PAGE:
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A seventh-grader died of an overdose of fentanyl, which he took at a school in Connecticut: another 40 packets of the drug were hidden in the institution

Authorities said a 13-year-old who was hospitalized Jan. 13 after apparent exposure to fentanyl at a Connecticut high school died Jan. 15, reports NBC.

Photo: Shutterstock

Hartford police pointed to accidental "proximity" and inadvertent "contact" with the teen's synthetic opioid fentanyl, and two other schoolchildren had overdose symptoms, though experts have long questioned such an "accidental" scenario.

Hartford police said the student's death was the result of an overdose and an investigation is underway.

Authorities said the teen passed out on the morning of January 13 at the Academy of Sports and Health Sciences, a state preparatory school. He underwent cardiopulmonary resuscitation and was hospitalized in a condition that the police called "treatment indeterminate".

Two other boys, who complained of dizziness, were hospitalized after exposure to a powerful opioid, they said. They have since been released and no further details have been made public.

Subsequently, the authorities tested the substance, which indeed turned out to be fentanyl.

"Three minors are believed to have taken fentanyl at the same time," police said.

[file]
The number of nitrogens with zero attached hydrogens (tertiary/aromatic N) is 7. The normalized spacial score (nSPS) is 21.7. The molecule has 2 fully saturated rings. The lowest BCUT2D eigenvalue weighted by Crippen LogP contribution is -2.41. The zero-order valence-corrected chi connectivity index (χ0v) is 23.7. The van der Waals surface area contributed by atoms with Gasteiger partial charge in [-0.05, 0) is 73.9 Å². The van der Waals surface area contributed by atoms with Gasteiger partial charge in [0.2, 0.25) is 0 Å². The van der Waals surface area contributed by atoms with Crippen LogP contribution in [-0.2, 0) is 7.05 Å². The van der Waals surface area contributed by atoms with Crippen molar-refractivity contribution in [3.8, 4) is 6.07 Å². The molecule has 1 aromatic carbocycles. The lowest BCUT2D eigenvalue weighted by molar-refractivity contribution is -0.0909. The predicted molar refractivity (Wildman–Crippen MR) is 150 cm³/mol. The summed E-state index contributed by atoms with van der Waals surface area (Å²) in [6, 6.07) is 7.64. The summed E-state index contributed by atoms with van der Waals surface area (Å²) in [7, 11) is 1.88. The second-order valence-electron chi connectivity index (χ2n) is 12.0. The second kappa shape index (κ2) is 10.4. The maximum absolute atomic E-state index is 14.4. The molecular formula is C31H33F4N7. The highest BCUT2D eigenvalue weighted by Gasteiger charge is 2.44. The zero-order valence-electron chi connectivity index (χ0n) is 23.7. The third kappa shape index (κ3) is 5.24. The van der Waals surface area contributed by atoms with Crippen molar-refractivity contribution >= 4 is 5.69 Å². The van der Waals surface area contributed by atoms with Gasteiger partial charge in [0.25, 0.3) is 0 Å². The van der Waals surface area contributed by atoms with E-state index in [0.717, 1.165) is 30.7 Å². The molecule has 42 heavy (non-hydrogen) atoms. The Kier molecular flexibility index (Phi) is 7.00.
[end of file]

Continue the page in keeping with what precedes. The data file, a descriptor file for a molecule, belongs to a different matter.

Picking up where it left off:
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The teacher, who had a panic attack, was also hospitalized.

Authorities closed the school and ransacked it. During the search, about 40 bags of fentanyl were found hidden in two classrooms and a gym.

Ryan Marino, medical director of toxicology and narcology at Cleveland University Hospitals, said talking more frankly about drugs could prevent overdose deaths, especially when naxalone can quickly and effectively reverse opioid overdose.

“We need more openness to discuss drugs honestly and educate people about safety issues,” he said. “We need naloxone in every school and every home.”

Marino, who is outspoken about drug policy and opioid addiction, argues that fentanyl overdose is nearly impossible in the manner described by the Hartford police.

“While fentanyl remains a serious hazard for anyone who uses psychoactive substances, accidental exposure is not a danger and overdose victims should be treated without delay or hesitation because every second counts,” he said.

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On Twitter on January 15, the non-profit Drug Policy Alliance echoed this sentiment, stating: "It is not possible to overdose on fentanyl or a fentanyl analogue through accidental skin contact or being in close proximity."

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